State and Main is a movie about making a movie. Like Francois Truffaut’s Day for Night, it follows the loving, neurotic family of filmmakers in their chaotic, kinetic quest for greatness and art.
David Mamet wrote and directed this film, and it bears his unique signature of verbal banter and formalized dialogue. Like a great screwball comedy, its characters are always stepping on each others’ lines, and it has more talkers than listeners.
A Troubled Production
R for language
Did You Notice?
The film’s production company has landed in Waterford, Vermont. It seems like the perfect town for the production; it has a firehouse, a mill, and friendly locals blissfully unaware of the impact a film crew can have on a little town.
The production, like any other, is troubled. It turns out the mill can’t be used, and the firehouse has a stained-glass window where the cinematographer needs to put his camera. The starlet has arrived in town, but she’s not sure she can do the nude scene. The star, Bob Barrenger (Alec Baldwin) has a bad habit of sleeping with 14-year old girls, and as bad luck would have it, there’s one named Carla (Julia Stiles, an actress to watch) working in the hotel.
Meantime, the screenwriter’s typewriter has been lost and the assistant director is asking for time off for the birth of his child. The director, Walt Price (William H. Macy), plays mentor, boss, cheerleader, big sister, and chum, depending on who he’s talking to. By changing masks every other minute, he is somehow able to keep the production on schedule.
An Average Joe
The central figure of the film is the screenwriter Joe White (Philip Seymour Hoffman). Joe wrote a play or two, and now he’s adapted one of them into a screenplay. His gentle, timid demeanor may be suitable for writing plays about purity and second chances, but it’s a liability in this world of strong Hollywood personalities.
Amid the chaos, Joe finds solace and infatuation in the local drama coach, Ann Black (Rebecca Pidgeon, David Mamet’s wife). Only when Joe is with Ann does the film slow down, just a little, while the two talk about their lives or their scripts.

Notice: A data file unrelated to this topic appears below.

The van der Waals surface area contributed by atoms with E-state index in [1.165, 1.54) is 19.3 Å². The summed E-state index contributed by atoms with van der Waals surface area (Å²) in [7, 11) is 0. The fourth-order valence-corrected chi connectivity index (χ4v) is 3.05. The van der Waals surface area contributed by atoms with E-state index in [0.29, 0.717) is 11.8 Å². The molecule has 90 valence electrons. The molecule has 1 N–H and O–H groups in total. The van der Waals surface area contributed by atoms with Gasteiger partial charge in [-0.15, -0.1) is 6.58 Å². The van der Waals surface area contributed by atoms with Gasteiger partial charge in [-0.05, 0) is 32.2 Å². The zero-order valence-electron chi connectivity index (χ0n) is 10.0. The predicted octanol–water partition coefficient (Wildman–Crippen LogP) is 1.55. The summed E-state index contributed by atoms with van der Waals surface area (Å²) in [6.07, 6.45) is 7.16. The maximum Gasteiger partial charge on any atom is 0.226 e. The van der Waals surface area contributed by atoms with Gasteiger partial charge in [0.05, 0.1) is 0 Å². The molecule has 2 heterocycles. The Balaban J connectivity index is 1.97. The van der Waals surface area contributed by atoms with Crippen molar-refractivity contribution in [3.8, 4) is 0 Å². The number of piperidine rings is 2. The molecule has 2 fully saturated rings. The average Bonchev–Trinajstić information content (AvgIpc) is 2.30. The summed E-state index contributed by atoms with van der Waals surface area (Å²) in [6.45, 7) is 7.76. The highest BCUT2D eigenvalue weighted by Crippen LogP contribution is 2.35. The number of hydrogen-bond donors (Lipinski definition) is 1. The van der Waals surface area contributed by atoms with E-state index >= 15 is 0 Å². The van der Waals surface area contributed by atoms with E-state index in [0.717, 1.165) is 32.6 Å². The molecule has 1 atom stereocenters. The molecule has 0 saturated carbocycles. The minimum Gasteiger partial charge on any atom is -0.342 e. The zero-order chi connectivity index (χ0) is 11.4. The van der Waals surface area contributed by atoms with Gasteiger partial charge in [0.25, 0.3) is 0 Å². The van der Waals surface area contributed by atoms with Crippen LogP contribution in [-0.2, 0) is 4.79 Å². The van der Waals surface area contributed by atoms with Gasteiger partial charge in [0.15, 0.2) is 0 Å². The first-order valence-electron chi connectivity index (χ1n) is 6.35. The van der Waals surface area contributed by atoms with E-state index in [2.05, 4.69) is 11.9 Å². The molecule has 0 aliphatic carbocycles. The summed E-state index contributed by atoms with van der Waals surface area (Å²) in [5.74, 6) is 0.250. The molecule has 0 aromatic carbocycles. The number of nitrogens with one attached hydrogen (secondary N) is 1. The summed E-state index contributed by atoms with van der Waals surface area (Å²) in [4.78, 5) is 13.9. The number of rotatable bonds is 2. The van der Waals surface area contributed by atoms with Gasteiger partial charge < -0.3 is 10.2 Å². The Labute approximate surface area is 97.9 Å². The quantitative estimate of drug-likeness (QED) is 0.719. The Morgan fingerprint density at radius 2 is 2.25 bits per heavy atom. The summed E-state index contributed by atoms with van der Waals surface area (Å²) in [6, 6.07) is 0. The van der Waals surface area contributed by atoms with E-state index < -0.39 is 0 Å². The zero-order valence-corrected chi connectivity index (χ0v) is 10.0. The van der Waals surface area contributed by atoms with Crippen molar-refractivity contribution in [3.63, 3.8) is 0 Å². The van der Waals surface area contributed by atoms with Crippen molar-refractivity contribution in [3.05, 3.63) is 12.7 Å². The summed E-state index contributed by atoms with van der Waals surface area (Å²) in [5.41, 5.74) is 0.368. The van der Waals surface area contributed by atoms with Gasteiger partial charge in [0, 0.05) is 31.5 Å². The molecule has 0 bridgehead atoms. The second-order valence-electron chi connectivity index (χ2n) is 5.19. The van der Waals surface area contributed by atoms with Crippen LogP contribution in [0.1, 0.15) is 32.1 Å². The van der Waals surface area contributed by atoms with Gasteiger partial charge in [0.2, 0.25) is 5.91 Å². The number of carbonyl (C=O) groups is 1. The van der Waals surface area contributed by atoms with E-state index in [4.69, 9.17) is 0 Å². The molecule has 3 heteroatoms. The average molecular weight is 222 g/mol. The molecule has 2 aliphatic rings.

An Ensemble Comedy
State and Main is a delightful screwball comedy, lightweight and fast-paced. The comedy centers largely around Macy as the director. It comes from the myriad details and problems that the production must face. The mayor has to be schmoozed, the starlet has to be comforted, the writer has to be found, and the star has to be reined in. There are always multiple conversations happening at once, and just when one or two problems get solved, another two or three crop up.
State and Main works very well not only as a comedy but also as an ensemble character study. There are a dozen recognizable characters, and each has his or her own life. Joe wants his script and his soul to remain pure. Bob wants to have a good time. Ann wants to make something meaningful and true. And Walt wants to make everyone else happy so that he can make a movie.
A Happy Ending
The traditional way to end a chaotic screwball comedy is a deus ex machina ending: the chaos keeps breeding more chaos until God comes down and sets things right. In this case, the film ends when the production begins. All the troubles and pain that colored the days leading up to the production, work themselves out, not by magic, but by several well-thought-out, well-deserved compromises. Price has managed to keep the production together, and somehow, they end up making a movie of which they will all no doubt be proud.
State and Main is not as heavy as some of Mamet’s previous efforts (The Spanish Prisoner, The Winslow Boy), and maybe it’s a little more forgettable or disposable. But for the duration it’s just as enjoyable, and maybe a little more fun. Give State and Main a chance when it comes to your town.